If you're thinking of taking up skimboarding you might be wondering whether or not skimboarding is safe and how dangerous skimboarding may be.
Skimboarding can be a risky sport and lead to painful falls. You are running fast on hard sand or shallow water and jumping onto a small fast moving object. Missing the correct board placement can lead to large falls and injuries. Riding shoredump waves into shallow water also contains risk of hitting the bottom and causing injury.
However, if you work yourself up to higher speeds and are smart you can mitigate a lot of the risks with skimboarding.
Biggest Dangers/Risks When It Comes To Skimboarding
I picked up skimboarding when I was in my early 30's and so I came to the sport a lot older than most people.
I know my body doesn't recover quite as well as it used to when I was younger so I wanted to be very careful not to severely injure myself while trying to learn.
As I began practicing on my (not so good) wooden skimboard I began to learn about the biggest risks of injury when it comes to skimboarding.
1. Missing Your Feet and Falling
Skimboarding requires you to run really fast and jump onto a small moving object which then slides along the water.
I found when learning being able to run, throw the board down and place my feet on the board was very difficult.
Occasionally one of my feet would miss the board completely.
When this was the back foot I found I could keep momentum running and not fall over. But when it was the front foot I miss I would often simply fall forwards.
2. Misplacing Your Feet
Even if you get your feet on the board you need to place them towards the center otherwise the board can dig into the sand or water and again led to some falls.
3. Hitting My Feet or Shins with My Board
When skimboarding you throw the board down as you simultaneously jump onto it.
However, occasionally the board ends up on top of your feet which can hurt or you hit your shin on the way down.
Neither were fun experiences.
4. Hitting The Sand on Shorebreak Waves
If you eventually get good enough to ride waves then you'll be riding waves that break directly onto the shore. These are called Shorebreaks.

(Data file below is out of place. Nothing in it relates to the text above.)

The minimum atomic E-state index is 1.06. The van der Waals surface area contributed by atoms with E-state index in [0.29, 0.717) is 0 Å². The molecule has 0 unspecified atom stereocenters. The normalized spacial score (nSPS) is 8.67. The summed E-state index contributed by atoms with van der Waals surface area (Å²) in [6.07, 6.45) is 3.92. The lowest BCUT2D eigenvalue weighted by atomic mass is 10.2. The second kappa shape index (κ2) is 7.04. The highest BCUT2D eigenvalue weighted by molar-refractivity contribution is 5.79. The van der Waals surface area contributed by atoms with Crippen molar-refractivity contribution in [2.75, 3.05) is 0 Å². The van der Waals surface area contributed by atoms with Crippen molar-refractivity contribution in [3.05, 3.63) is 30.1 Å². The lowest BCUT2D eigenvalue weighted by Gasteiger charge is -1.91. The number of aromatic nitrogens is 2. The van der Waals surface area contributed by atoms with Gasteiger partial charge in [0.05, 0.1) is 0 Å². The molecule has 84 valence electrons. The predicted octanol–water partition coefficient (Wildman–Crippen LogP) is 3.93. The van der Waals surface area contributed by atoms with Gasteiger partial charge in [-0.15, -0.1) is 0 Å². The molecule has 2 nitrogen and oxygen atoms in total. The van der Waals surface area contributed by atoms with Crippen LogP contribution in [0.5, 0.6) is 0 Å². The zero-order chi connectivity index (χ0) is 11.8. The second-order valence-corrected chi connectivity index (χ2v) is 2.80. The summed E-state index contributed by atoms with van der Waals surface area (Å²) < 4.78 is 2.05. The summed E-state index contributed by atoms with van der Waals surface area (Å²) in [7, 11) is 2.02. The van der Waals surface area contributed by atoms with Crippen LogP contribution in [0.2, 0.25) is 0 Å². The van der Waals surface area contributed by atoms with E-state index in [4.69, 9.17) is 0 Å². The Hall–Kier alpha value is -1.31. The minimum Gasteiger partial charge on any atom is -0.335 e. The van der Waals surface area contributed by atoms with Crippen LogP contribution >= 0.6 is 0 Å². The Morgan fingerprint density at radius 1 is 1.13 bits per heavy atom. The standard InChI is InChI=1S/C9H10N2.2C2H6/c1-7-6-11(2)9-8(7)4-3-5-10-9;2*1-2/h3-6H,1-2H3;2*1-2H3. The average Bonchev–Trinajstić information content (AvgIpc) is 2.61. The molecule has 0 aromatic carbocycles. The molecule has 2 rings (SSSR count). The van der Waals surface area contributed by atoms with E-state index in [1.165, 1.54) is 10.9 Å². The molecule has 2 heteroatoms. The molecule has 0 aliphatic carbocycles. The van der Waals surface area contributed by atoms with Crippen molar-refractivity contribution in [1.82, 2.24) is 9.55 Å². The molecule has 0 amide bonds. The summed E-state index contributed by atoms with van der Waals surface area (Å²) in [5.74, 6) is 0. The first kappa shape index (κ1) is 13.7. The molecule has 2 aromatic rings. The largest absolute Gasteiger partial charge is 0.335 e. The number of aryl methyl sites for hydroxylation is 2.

As someone who regularly body surfs shorebreaks I am well aware of the dangers they pose.
Large waves crashing either directly onto sand or very shallow water means that you are highly likely to hit the sand with your body and then have the force of the wave pushing down on you.
Broken spine and back injuries are my biggest fear here but I'm sure they are rare. Plus you'd have to be riding pretty big shorebreaks to be at a serious risk.
5. Ocean Rips
As always when you're dealing with the ocean you need to be aware of rips and currents that can sweep you out to sea.
Even though you don't go out deep when skimboarding it's a good idea to be a strong swimmer and have a good knowledge of the ocean.
How To Reduce Risk When Skimboarding
While skimboarding will always carry some risks of injury there are ways you can minimise the risks so you are less likely to hurt yourself.
Begin Slowly and Work Your Way Up
The key to reducing risk when skimboarding is to begin slowly and work your way up.
Being with a slow jog or even a fast walk and practice exactly how to drop and land on your board correctly.
Going slow in the beginning means you don't skim very far at all, but it gives you time to get your technique right, allowing you to work up to higher speeds.
Use Good Wax or Pads On The Top of Your Skimboard
A mistake some beginners make when skimboarding is they fail to wax their skimboard correctly.
Use a sticky surf wax or grip pads on the top of your skimboard so your feet will easily grip to it when skimming.
Failure to do this will make your board extremely slippery when wet and your feet may slip off at high speeds causing you to faceplant.
Focus On Getting Your Feet Centered
One of the biggest causes of falls and injuries in skimboarding is poor placement of your feet. Either to the side of the board, which causes the board to dig into the ground and stop, or missing the board completely.
Focus on your feet and getting good at getting your feet completely centered on your board.
Avoid Skimming On Dry Sand
Dry sand can cause your skimboard to stop suddenly while all of your momentum continues forward into a fall.
Make sure you're skimming on wet sand or in shallow water and avoid any dry sand or dry ground in general.
Use Speedwax On The Bottom of Your Skimboard
While the general consensus in the skimboarding community is that you don't need to put speed wax on the bottom of your skimboard it can be helpful in some circumstances.
Speedwax can potentially help your board slide on otherwise grippy ground (eg. dry sand).
or below is the wax I recommend:
Is Skimboarding More Dangerous than Surfing?
Skimboarding carries different risks that surfing so it's difficult to say which is more dangerous than the other.
Skimboarding has increased risk of falling onto the sand while travelling at fast speeds but the waves are usually smaller. Surfing has risks of bigger waves, reef and rock breaks which you can be swept up against and being fin sliced or hit by your own board or someone else's board while out in the water.